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LNS Special Seminars


 

Friday, February 13, 2015

hosted by:  

    2:00 PM

    Kolker Room, 26-414


Dr. Michalis Bachtis, CERN

Higgs Discovery and Future Prospects in the Energy Frontier

Abstract: The discovery of a Higgs boson at the LHC compatible with the Standard Model (SM) has set new standards in high energy physics research. While the Standard Model is converging towards becoming the Standard Theory of particle physics, the next step in the energy frontier is to exploit the larger possible energy to discover possible deviations form the SM. The second LHC run at 13 TeV could unravel new phenomena via direct searches and one of the research priorities is to use the new data to search for possible extensions of the Standard Model. The Higgs boson could be used as a tool to discover new physics via its production and decays. The next step in the energy frontier is to exploit the full potential of the LHC by running on high luminosity. The high luminosity LHC can also be used as a precision tool towards predicting the scale of new physics implying large experimental challenges that need to be addressed in years to come.




Friday, February 20, 2015

hosted by:  Gunther Roland

    2:00 PM

    Kolker Room, 26-414


Dr. Alexander Schmah, Lawrence Berkeley National Laboratory

Soft and Hard Physics with Relativistic Heavy Ion Collisions

Abstract: Studying the emergent properties of hot and dense nuclear matter is one of the main goals of relativistic heavy-ion collision experiments. At the highest energies a Quark-Gluon Plasma (QGP) phase arises with partonic degrees of freedom. Due to the extremely short life time of the QGP, only probes created curing the collision can be used to study its properties. I will discuss recent developments at STAR for two of the most important probes from soft and hardphysics, namely elliptic flow and jets. I will furthermore give an overview of the Beam Energy Scan (BES) at RHIC, which was carried out to find signatures of a QCD critical point and a first order phase transition. At the end I will give an outlook of BES phase II, which is anticipated for the years 2018-2019.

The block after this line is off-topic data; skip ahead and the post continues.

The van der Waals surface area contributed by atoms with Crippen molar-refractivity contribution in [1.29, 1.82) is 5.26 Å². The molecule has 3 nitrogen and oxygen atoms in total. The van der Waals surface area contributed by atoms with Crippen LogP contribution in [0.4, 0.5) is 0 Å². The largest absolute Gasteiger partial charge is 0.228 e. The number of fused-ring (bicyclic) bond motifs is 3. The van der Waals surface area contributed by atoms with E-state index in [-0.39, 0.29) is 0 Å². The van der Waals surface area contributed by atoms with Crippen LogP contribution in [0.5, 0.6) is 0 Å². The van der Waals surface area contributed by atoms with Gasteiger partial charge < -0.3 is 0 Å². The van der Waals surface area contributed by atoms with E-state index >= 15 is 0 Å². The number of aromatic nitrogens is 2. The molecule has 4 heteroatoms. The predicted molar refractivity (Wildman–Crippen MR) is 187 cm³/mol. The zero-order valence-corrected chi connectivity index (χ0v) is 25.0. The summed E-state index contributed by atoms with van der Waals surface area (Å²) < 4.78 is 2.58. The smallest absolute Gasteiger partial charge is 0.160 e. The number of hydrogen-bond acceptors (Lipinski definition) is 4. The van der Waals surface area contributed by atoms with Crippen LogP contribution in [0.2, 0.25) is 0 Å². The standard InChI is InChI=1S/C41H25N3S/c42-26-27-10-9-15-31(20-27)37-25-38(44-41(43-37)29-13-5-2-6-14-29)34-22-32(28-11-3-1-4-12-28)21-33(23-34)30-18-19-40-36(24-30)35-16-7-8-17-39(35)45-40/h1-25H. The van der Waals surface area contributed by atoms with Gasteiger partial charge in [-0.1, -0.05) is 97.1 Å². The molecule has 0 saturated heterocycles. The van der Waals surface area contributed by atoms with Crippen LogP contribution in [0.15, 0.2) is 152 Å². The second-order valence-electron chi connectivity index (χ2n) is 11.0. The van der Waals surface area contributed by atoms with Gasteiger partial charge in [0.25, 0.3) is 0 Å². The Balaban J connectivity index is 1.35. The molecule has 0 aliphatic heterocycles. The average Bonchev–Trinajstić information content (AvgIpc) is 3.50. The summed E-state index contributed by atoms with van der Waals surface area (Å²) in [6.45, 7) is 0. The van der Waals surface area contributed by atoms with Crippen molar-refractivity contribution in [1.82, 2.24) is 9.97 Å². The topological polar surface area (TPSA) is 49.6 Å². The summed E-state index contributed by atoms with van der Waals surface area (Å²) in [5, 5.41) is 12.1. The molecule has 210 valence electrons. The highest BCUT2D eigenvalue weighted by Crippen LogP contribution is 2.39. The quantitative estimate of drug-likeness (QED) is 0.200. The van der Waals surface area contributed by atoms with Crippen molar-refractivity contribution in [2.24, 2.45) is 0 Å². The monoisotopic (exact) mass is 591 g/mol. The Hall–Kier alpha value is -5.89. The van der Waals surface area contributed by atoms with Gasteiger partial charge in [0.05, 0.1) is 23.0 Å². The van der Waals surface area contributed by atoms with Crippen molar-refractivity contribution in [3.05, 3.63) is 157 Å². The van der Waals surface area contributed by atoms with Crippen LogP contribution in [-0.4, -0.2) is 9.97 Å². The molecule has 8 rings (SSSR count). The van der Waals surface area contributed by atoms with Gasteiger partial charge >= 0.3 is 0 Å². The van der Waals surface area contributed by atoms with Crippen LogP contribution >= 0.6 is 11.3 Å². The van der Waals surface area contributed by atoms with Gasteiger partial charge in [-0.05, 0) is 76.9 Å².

Friday, February 27, 2015

hosted by:  Gunther Roland

    2:00 PM

    Kolker Room, 26-414


Dr. Jan C. Bernauer, MIT

The Precision Frontier: Lepton-Proton Scattering

Abstract: The nucleon and its structure are the focus of intense study on all energy scales, in both current and upcoming experiments. It is one of the simplest systems in non-perturbative QCD and the accurate description of its properties is a touchstone for theoretical calculations.

 

Recent precision experiments have provided a wealth of information, but have also illuminated two glaring discrepancies: the proton radius puzzle and the form factor ratio divergence. The former, still unsolved, may have opened the door to discovery of physics beyond the Standard Model, while a solution to the latter seems in reach.

 

In this talk, I will discuss the Mainz high precision form factor measurement and global form factor analysis, which are corner stones of the radius puzzle; the OLYMPUS experiment, which is poised to give the final confirmation of the solution to the ratio problem; the MUSE experiment, which will provide a missing piece for the proton radius puzzle; and the proposed DarkLight experiment, which will search for physics beyond the Standard Model at the intensity frontier



Friday, March 6, 2015

hosted by:  Christoph Paus

    2:00 PM

    Kolker Room, 26-414


Dr. Philip Harris, CERN

Sniffing Out Dark Matter at the LHC

Abstract: With observed galactic excesses, tighter constraints from underground experiments, and a precise measurement of the relic density, our understanding of dark matter has greatly improved. As the only source that can potentially produce heavy dark matter, the LHC has the capability of complementing existing measurements. However, the LHC faces serious challenges in the next years of operation. The large intensities and high particle density demand new approaches to resolving particle collisions. In this talk, we present a new kind of “QCD-­‐imaging,” PUPPI, which enhances the resolution of reconstructed particles in the LHC and largely overcomes the difficulties of high intensity running. In conjunction with a deeper understanding of hadronic structures, I will show these developments can establish a new paradigm in dark matter measurements.